Microeconomics of the Consumer Web

The marginal cost of delivering web-based content is approaching zero, so while some publishers continue to charge for it, they are the exception and not the rule. This has led to the reliance on advertising as a revenue model by most consumer web publishers. But if the marginal cost of a page of content is zero, isn’t the marginal cost of a page of ads zero, too? This assumption, coupled with the financial crisis, has many people questioning the viability of advertising as a long-term revenue strategy. So is advertising dead?

Most web publishers have optimized their products to produce page views because that’s what they think they’re paid to provide. Given that the online advertising pricing model is still largely based on the cost per thousand page views (CPM), such a focus is easy to understand. But since the number of people on the planet and their consumption is finite, advertising should work as the primary revenue model on the consumer web. The key is to focus on the right objective — driving measurable revenue for your advertisers.

Economics 101: Allocative Efficiency

Figure 1 shows the model of perfect competition — the point at which the supply and demand curves intersect and yield maximum aggregate surplus (consumer + producer surplus). Economists define a consumer surplus as the value consumers would pay above actual market price (the blue area under the demand curve). Producer surplus is the value above the marginal cost of production (the pink area above the supply curve). The point at which these two curves intersect is the equilibrium point, which is also known as “perfect competition” and is generally held up — by economists, anyway — as the goal for all markets.

Figure 1: Traditional Supply and Demand Curve

Moore’s Law and “The Audience” Supply Curve

The canonical example of a supply curve illustrated in Figure 1 assumes that the marginal cost per unit of supply increases with respect to quantity.

What if marginal cost approaches zero? That is, what if the supply curve approaches zero, as I have depicted in Figure 2? While the variable cost of software distribution is clearly near zero, people are often quick to point out the economic maxim of “In the long run, all costs are variable.” In other words, fixed costs (like buying and running servers and storage, hiring people to write code and owning buildings where employees to do their work) should really be amortized and added to variable costs, in which case marginal cost is far from zero. But Moore’s Law, open-source software, and globalization are driving the fixed costs of operating and capital expenses (on a unit-amortized basis) to zero, too. In the race between mankind’s ability to consume online content and Moore’s Law, Moore’s Law wins hands-down.

Figure 2: The Audience Supply and Demand Curve

In Figure 2, the supply curve favors gravity over traditional economic logic and approaches zero as quantity approaches infinity. This explains not only why it’s so hard to charge a consumer for web services, but the dominance of advertising-supported services for information-based web properties — and why it appears as if 100 percent of the surplus accrues to consumers (blue area under the demand curve).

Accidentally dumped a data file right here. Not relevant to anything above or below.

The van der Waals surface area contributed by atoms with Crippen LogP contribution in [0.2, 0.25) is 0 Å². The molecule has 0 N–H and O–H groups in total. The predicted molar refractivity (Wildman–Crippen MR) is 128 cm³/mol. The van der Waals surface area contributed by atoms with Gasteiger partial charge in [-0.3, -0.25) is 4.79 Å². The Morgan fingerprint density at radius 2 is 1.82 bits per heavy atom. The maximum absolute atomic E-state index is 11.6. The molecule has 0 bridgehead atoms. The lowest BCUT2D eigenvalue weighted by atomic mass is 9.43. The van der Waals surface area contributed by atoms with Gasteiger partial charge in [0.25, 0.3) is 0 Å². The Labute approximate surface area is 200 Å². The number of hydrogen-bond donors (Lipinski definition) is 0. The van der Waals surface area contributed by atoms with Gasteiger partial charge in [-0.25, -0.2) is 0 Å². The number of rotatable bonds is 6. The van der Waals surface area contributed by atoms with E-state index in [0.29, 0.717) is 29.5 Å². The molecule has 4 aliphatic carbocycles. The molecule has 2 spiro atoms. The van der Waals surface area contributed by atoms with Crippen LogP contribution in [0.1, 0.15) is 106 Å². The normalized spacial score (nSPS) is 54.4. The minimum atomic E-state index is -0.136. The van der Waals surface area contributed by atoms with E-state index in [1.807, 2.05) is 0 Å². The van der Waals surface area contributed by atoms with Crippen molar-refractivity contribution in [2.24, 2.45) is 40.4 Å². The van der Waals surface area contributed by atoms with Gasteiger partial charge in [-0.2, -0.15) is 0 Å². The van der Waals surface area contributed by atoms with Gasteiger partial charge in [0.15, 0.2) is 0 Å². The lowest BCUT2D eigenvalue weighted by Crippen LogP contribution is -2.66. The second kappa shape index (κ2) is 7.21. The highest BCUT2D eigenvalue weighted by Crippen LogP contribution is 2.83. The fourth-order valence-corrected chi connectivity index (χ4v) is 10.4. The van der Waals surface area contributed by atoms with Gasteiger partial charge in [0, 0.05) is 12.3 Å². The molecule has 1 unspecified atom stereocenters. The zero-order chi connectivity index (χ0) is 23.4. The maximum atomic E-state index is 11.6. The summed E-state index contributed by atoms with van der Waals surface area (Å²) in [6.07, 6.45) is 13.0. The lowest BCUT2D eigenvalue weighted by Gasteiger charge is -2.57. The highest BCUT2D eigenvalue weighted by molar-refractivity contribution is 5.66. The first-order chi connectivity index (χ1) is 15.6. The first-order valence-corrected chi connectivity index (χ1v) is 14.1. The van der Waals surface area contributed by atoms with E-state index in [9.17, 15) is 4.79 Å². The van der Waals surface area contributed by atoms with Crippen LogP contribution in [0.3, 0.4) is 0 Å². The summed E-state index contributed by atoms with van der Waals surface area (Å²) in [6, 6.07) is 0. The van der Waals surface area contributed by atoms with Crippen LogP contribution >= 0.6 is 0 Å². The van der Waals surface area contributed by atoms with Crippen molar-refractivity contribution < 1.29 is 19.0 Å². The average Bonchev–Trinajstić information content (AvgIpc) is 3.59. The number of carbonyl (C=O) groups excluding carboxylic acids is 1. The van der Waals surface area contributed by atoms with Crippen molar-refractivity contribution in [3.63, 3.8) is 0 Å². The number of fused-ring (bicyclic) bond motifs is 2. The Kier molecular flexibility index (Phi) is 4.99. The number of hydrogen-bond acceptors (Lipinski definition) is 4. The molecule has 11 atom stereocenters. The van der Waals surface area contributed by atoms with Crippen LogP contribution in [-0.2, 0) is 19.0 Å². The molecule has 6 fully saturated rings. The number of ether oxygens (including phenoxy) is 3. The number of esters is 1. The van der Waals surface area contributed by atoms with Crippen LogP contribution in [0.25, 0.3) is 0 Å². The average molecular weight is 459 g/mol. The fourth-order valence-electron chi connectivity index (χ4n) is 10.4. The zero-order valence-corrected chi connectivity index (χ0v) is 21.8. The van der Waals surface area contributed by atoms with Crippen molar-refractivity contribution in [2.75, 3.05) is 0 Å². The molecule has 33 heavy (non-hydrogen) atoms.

Isn’t the logical conclusion, then, that advertising pricing will also approach zero? If advertisers pay based on page views and the marginal cost of an ad view is near zero, how can companies charge $10,$20 or $50 for 1,000 views? Advertisers ultimately seek profit and use advertising to accomplish the following objectives: 1. Drive near-term purchases. 2. Drive “considered” purchases, like the purchase of a car, by influencing the consumer’s perception with repeated messages over long periods of time. 3. Increase a consumer’s willingness to pay a premium above marginal cost to improve profit margins. It’s extremely difficult to measure goals two and three. Brand advertisers often aim to achieve all three goals and have various (unscientific) ways to measure performance. The majority of firms that can afford the luxury of spending without actually knowing whether there is a positive ROI are very large firms with large discretionary marketing budgets, a very small percentage of the roughly 40 million businesses out there. Direct advertisers wouldn’t mind achieving goals two and three, but focus the vast majority of their measurement and optimization on the first objective. These firms can reinvest profits from marketing in more marketing until acquisition costs equal profit because their spend is measurable. Consequently, performance-based advertising is self-funding, which helps to explain the rise of search marketing (and Google (s goog)). Until there is a better way to measure the ROI of all three objectives articulated above, the big winners in online advertising will be those that have the capacity to generate a massive quantity of high-quality leads at a low cost. Display vs. Search Advertising In an effort to compare the efficiency of lead generation, let’s compare Google’s price and cost per lead to a very rough guesstimate of Yahoo’s (s yhoo) non-search business. Please note, however, that I can’t find the data I need to do this well, so this is a back-of-the-envelope analysis that is surely way off. It should only be used for illustrative purposes — nothing more. According to a recent Morgan Stanley research report, Google generated 11.3 billion paid leads in the first quarter of 2009; according to a recent blog post from Yahoo, that company generates 180 billion page views per month. Let’s assume that all of these pages have one display ad (excludes the very efficient Yahoo Search), that the average click-through rate for Yahoo display is 0.10 percent, and that all costs go against display. In Table 1, I’ve estimated Google’s cost per lead vs. Yahoo’s non-search cost per lead. Note that Google earns revenue of only 49 cents per lead vs. my estimate of$2.93 for Yahoo’s display advertising. More importantly, the fully amortized cost to Google of providing a lead is 30 cents vs. roughly \$2.17 for Yahoo. As the supply of leads increases, prices will likely experience a dramatic aggregate decline. When that happens, anyone who can’t produce supply for a cost under market price will obviously find himself in a bad place. The low-cost provider will expand market share as volume increases and high-cost providers fade away.